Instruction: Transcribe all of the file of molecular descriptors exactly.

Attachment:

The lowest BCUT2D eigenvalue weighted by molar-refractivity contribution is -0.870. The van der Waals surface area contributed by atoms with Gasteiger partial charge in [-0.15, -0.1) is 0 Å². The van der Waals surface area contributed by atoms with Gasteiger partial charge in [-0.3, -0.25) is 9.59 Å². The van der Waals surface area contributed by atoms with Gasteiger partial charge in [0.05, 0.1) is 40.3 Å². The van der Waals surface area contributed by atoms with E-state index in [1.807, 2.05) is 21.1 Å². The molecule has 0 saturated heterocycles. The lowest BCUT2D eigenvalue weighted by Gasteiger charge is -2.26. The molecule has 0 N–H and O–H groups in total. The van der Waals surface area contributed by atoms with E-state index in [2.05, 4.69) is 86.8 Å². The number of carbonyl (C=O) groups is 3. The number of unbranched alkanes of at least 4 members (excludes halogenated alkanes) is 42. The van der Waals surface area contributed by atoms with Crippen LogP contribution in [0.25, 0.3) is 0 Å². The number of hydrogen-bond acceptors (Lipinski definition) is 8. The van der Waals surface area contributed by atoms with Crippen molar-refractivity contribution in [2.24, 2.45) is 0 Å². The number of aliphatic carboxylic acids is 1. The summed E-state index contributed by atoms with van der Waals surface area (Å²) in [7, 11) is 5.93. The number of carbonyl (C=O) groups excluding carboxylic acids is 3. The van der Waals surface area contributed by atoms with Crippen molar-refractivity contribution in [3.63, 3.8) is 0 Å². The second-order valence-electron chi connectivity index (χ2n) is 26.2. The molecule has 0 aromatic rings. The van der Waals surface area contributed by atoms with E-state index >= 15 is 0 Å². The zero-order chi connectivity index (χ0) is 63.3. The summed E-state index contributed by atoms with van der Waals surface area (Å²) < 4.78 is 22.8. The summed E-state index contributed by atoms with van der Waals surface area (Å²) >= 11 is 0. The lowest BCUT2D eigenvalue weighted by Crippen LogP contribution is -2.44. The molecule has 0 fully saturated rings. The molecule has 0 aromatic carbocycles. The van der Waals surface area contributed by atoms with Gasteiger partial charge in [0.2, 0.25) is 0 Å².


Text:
The lowest BCUT2D eigenvalue weighted by molar-refractivity contribution is -0.870. The van der Waals surface area contributed by atoms with Gasteiger partial charge in [-0.15, -0.1) is 0 Å². The van der Waals surface area contributed by atoms with Gasteiger partial charge in [-0.3, -0.25) is 9.59 Å². The van der Waals surface area contributed by atoms with Gasteiger partial charge in [0.05, 0.1) is 40.3 Å². The van der Waals surface area contributed by atoms with E-state index in [1.807, 2.05) is 21.1 Å². The molecule has 0 saturated heterocycles. The lowest BCUT2D eigenvalue weighted by Gasteiger charge is -2.26. The molecule has 0 N–H and O–H groups in total. The van der Waals surface area contributed by atoms with E-state index in [2.05, 4.69) is 86.8 Å². The number of carbonyl (C=O) groups is 3. The number of unbranched alkanes of at least 4 members (excludes halogenated alkanes) is 42. The van der Waals surface area contributed by atoms with Crippen LogP contribution in [0.25, 0.3) is 0 Å². The number of hydrogen-bond acceptors (Lipinski definition) is 8. The van der Waals surface area contributed by atoms with Crippen molar-refractivity contribution in [2.24, 2.45) is 0 Å². The number of aliphatic carboxylic acids is 1. The summed E-state index contributed by atoms with van der Waals surface area (Å²) in [7, 11) is 5.93. The number of carbonyl (C=O) groups excluding carboxylic acids is 3. The van der Waals surface area contributed by atoms with Crippen molar-refractivity contribution in [3.63, 3.8) is 0 Å². The second-order valence-electron chi connectivity index (χ2n) is 26.2. The molecule has 0 aromatic rings. The van der Waals surface area contributed by atoms with E-state index >= 15 is 0 Å². The zero-order chi connectivity index (χ0) is 63.3. The summed E-state index contributed by atoms with van der Waals surface area (Å²) < 4.78 is 22.8. The summed E-state index contributed by atoms with van der Waals surface area (Å²) >= 11 is 0. The lowest BCUT2D eigenvalue weighted by Crippen LogP contribution is -2.44. The molecule has 0 fully saturated rings. The molecule has 0 aromatic carbocycles. The van der Waals surface area contributed by atoms with Gasteiger partial charge in [0.2, 0.25) is 0 Å².